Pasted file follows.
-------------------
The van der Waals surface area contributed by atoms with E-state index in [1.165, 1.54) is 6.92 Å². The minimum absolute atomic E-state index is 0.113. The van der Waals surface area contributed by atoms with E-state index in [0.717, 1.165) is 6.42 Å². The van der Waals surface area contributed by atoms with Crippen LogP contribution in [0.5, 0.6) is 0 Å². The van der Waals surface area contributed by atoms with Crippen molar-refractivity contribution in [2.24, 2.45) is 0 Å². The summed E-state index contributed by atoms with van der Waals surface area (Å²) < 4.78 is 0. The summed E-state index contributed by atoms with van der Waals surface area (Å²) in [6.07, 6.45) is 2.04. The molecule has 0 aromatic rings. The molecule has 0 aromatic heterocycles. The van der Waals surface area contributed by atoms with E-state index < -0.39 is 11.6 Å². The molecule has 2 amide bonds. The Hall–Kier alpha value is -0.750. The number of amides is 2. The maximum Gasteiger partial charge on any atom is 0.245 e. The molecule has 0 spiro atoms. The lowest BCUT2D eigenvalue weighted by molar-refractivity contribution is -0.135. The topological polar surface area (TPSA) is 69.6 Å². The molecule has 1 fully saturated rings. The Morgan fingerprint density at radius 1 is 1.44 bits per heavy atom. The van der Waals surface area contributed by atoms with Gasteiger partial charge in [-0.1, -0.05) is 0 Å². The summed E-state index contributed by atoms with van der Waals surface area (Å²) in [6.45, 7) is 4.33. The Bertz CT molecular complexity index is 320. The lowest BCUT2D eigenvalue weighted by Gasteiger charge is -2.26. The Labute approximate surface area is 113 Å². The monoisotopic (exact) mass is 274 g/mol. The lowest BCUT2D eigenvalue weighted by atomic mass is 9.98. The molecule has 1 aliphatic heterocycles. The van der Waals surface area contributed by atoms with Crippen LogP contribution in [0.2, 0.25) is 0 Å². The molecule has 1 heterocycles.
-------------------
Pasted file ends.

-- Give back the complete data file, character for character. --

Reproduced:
The van der Waals surface area contributed by atoms with E-state index in [1.165, 1.54) is 6.92 Å². The minimum absolute atomic E-state index is 0.113. The van der Waals surface area contributed by atoms with E-state index in [0.717, 1.165) is 6.42 Å². The van der Waals surface area contributed by atoms with Crippen LogP contribution in [0.5, 0.6) is 0 Å². The van der Waals surface area contributed by atoms with Crippen molar-refractivity contribution in [2.24, 2.45) is 0 Å². The summed E-state index contributed by atoms with van der Waals surface area (Å²) < 4.78 is 0. The summed E-state index contributed by atoms with van der Waals surface area (Å²) in [6.07, 6.45) is 2.04. The molecule has 0 aromatic rings. The molecule has 0 aromatic heterocycles. The van der Waals surface area contributed by atoms with E-state index < -0.39 is 11.6 Å². The molecule has 2 amide bonds. The Hall–Kier alpha value is -0.750. The number of amides is 2. The maximum Gasteiger partial charge on any atom is 0.245 e. The molecule has 0 spiro atoms. The lowest BCUT2D eigenvalue weighted by molar-refractivity contribution is -0.135. The topological polar surface area (TPSA) is 69.6 Å². The molecule has 1 fully saturated rings. The Morgan fingerprint density at radius 1 is 1.44 bits per heavy atom. The van der Waals surface area contributed by atoms with Gasteiger partial charge in [-0.1, -0.05) is 0 Å². The summed E-state index contributed by atoms with van der Waals surface area (Å²) in [6.45, 7) is 4.33. The Bertz CT molecular complexity index is 320. The lowest BCUT2D eigenvalue weighted by Gasteiger charge is -2.26. The Labute approximate surface area is 113 Å². The monoisotopic (exact) mass is 274 g/mol. The lowest BCUT2D eigenvalue weighted by atomic mass is 9.98. The molecule has 1 aliphatic heterocycles. The van der Waals surface area contributed by atoms with Crippen LogP contribution in [0.2, 0.25) is 0 Å². The molecule has 1 heterocycles.